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UL for Children

1–3 years

30 mg/day of vitamin B6as pyridoxine

4–8 years

40 mg/day of vitamin B6as pyridoxine

9–13 years

60 mg/day of vitamin B6as pyridoxine

UL for Adolescents

14–18 years

80 mg/day of vitamin B6as pyridoxine

UL for Pregnancy

14–18 years

80 mg/day of vitamin B6as pyridoxine

19 years and older

100 mg/day of vitamin B6as pyridoxine

UL for Lactation

14–18 years

80 mg/day of vitamin B6as pyridoxine

19 years and older

100 mg/day of vitamin B6as pyridoxine

Special Considerations

A review of the literature failed to identify special subgroups that are distinctly susceptible to sensory neuropathy after excess pyridoxine intake.

Intake Assessment

Based on data from the Third National Health and Nutrition Survey (Appendix H), 9 mg/day was the highest mean intake of B6 from food and supplements reported for any life stage and gender group; this was the reported intake of pregnant females aged 14 through 55 years. The highest reported intake at the ninety-fifth percentile was 21 mg/day in pregnant females aged 14 through 55 years, most of which is pyridoxine from supplements. B6 (pyridoxine) is available over the counter in many dosages ranging up to 100 mg or more.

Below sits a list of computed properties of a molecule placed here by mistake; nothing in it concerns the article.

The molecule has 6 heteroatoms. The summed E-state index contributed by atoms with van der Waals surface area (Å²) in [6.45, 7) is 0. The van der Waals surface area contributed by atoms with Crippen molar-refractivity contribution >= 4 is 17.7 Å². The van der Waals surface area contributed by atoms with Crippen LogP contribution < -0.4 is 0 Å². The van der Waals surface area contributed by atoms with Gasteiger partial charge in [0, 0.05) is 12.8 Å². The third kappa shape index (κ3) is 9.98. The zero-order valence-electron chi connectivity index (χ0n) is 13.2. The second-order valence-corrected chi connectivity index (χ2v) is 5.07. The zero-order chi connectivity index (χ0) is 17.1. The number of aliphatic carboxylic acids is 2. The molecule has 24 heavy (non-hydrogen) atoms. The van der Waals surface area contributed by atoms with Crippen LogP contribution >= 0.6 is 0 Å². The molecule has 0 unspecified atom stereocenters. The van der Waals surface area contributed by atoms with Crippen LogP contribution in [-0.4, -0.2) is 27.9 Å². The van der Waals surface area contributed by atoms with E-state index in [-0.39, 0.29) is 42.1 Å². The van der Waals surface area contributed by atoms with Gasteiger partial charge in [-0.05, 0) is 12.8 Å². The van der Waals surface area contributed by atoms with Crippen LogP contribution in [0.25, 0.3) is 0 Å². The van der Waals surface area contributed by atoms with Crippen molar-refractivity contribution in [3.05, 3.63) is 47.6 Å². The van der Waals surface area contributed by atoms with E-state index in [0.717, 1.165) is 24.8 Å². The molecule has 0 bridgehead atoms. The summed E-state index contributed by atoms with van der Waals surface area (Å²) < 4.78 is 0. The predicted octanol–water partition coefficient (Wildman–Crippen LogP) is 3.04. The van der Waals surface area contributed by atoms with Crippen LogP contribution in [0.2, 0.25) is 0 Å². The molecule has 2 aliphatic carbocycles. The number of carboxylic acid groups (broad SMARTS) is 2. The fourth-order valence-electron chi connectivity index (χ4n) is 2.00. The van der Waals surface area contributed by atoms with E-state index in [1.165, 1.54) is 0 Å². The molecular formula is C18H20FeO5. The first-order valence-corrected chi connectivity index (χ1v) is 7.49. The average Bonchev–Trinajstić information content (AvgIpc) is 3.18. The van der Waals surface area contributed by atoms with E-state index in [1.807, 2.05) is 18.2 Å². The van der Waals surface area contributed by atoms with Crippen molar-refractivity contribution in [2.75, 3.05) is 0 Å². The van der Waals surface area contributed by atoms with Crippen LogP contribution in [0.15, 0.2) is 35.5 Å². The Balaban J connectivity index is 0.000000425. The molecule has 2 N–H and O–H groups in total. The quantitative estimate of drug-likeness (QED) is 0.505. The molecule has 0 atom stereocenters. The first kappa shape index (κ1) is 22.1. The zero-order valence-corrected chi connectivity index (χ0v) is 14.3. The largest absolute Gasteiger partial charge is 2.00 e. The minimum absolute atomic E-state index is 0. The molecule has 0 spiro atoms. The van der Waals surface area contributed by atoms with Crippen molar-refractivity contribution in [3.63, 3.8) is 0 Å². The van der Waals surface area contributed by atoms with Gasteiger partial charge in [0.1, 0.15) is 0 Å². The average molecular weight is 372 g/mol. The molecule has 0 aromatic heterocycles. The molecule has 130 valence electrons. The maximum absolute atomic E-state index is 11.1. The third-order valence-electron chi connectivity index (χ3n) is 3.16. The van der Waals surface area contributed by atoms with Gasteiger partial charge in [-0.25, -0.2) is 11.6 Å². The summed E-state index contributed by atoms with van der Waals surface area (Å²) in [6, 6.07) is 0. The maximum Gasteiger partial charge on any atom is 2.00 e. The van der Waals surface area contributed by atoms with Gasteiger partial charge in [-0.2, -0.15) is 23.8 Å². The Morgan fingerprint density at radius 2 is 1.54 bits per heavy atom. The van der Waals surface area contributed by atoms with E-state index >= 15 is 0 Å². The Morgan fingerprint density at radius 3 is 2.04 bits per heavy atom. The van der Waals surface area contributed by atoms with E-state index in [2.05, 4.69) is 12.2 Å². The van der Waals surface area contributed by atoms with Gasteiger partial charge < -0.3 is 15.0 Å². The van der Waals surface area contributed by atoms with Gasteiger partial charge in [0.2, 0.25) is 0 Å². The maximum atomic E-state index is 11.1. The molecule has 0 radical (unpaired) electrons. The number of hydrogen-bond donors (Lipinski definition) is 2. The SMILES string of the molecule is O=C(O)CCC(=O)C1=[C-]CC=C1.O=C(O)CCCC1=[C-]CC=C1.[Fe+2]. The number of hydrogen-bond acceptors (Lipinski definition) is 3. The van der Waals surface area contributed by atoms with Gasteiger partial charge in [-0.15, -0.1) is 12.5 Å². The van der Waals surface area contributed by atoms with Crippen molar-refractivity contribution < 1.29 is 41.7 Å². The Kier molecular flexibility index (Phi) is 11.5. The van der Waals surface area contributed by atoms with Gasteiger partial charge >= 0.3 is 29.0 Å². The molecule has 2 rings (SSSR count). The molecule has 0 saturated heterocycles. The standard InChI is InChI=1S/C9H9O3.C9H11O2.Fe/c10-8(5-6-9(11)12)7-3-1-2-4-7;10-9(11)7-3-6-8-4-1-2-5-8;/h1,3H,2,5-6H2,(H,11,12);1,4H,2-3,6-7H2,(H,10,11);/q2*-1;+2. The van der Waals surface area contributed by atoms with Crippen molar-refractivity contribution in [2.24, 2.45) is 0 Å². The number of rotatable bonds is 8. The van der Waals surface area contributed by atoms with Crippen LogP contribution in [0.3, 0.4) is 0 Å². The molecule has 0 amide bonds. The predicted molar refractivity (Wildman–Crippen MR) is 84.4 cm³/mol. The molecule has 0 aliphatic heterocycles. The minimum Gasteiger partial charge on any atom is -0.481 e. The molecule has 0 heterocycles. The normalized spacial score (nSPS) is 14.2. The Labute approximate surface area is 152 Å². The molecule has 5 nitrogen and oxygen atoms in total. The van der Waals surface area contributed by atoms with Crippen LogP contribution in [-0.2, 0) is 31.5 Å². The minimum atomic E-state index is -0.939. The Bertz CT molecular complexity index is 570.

Risk Characterization

The risk of adverse effects resulting from excess intake of B6 from food and supplements appears to be very low at the highest intakes noted above. Increased risks are likely to result from large intakes of PN used to treat conditions such as carpal tunnel syndrome, painful neuropathies, seizures, premenstrual syndrome, asthma, and sickle cell disease. The UL is not meant to apply to individuals who are being treated with PN under close medical supervision.



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